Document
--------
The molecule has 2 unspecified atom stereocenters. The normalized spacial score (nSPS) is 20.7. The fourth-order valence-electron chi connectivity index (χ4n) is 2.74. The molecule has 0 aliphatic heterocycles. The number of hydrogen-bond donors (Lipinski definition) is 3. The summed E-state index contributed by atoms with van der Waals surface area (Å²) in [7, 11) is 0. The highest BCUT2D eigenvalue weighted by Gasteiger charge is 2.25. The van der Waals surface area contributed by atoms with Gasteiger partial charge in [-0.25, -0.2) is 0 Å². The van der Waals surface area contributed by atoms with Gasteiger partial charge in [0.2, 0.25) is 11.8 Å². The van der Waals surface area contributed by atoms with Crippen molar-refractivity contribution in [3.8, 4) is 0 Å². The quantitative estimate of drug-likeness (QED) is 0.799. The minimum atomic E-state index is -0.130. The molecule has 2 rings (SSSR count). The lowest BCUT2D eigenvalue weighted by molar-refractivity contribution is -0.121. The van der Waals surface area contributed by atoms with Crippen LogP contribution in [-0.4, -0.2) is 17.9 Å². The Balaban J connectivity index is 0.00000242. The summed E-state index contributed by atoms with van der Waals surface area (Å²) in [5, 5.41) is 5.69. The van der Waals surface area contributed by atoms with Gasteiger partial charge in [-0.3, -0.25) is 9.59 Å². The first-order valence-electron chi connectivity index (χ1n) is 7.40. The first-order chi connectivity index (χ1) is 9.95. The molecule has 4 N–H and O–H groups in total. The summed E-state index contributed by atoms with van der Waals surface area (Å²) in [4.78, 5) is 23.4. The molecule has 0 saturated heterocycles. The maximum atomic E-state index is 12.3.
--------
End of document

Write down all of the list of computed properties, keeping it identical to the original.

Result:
The molecule has 2 unspecified atom stereocenters. The normalized spacial score (nSPS) is 20.7. The fourth-order valence-electron chi connectivity index (χ4n) is 2.74. The molecule has 0 aliphatic heterocycles. The number of hydrogen-bond donors (Lipinski definition) is 3. The summed E-state index contributed by atoms with van der Waals surface area (Å²) in [7, 11) is 0. The highest BCUT2D eigenvalue weighted by Gasteiger charge is 2.25. The van der Waals surface area contributed by atoms with Gasteiger partial charge in [-0.25, -0.2) is 0 Å². The van der Waals surface area contributed by atoms with Gasteiger partial charge in [0.2, 0.25) is 11.8 Å². The van der Waals surface area contributed by atoms with Crippen molar-refractivity contribution in [3.8, 4) is 0 Å². The quantitative estimate of drug-likeness (QED) is 0.799. The minimum atomic E-state index is -0.130. The molecule has 2 rings (SSSR count). The lowest BCUT2D eigenvalue weighted by molar-refractivity contribution is -0.121. The van der Waals surface area contributed by atoms with Crippen LogP contribution in [-0.4, -0.2) is 17.9 Å². The Balaban J connectivity index is 0.00000242. The summed E-state index contributed by atoms with van der Waals surface area (Å²) in [5, 5.41) is 5.69. The van der Waals surface area contributed by atoms with Gasteiger partial charge in [-0.3, -0.25) is 9.59 Å². The first-order valence-electron chi connectivity index (χ1n) is 7.40. The first-order chi connectivity index (χ1) is 9.95. The molecule has 4 N–H and O–H groups in total. The summed E-state index contributed by atoms with van der Waals surface area (Å²) in [4.78, 5) is 23.4. The molecule has 0 saturated heterocycles. The maximum atomic E-state index is 12.3.